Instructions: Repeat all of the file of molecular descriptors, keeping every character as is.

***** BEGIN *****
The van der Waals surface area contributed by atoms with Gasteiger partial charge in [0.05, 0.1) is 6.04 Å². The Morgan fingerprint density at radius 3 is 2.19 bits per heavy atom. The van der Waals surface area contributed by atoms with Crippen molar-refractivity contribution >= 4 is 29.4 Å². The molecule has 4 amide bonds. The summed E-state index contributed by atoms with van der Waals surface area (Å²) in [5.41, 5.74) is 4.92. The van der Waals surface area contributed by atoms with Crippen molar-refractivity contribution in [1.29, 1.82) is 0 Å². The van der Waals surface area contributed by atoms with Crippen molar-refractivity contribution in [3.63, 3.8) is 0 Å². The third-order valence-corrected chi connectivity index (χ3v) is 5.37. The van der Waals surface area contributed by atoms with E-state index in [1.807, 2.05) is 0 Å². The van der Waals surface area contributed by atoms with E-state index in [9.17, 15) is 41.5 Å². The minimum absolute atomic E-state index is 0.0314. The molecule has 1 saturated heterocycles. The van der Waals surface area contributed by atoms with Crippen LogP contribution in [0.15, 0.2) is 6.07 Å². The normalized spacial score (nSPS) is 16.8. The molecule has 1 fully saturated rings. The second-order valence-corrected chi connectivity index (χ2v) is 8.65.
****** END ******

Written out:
The van der Waals surface area contributed by atoms with Gasteiger partial charge in [0.05, 0.1) is 6.04 Å². The Morgan fingerprint density at radius 3 is 2.19 bits per heavy atom. The van der Waals surface area contributed by atoms with Crippen molar-refractivity contribution >= 4 is 29.4 Å². The molecule has 4 amide bonds. The summed E-state index contributed by atoms with van der Waals surface area (Å²) in [5.41, 5.74) is 4.92. The van der Waals surface area contributed by atoms with Crippen molar-refractivity contribution in [1.29, 1.82) is 0 Å². The van der Waals surface area contributed by atoms with Crippen molar-refractivity contribution in [3.63, 3.8) is 0 Å². The third-order valence-corrected chi connectivity index (χ3v) is 5.37. The van der Waals surface area contributed by atoms with E-state index in [1.807, 2.05) is 0 Å². The van der Waals surface area contributed by atoms with E-state index in [9.17, 15) is 41.5 Å². The minimum absolute atomic E-state index is 0.0314. The molecule has 1 saturated heterocycles. The van der Waals surface area contributed by atoms with Crippen LogP contribution in [0.15, 0.2) is 6.07 Å². The normalized spacial score (nSPS) is 16.8. The molecule has 1 fully saturated rings. The second-order valence-corrected chi connectivity index (χ2v) is 8.65.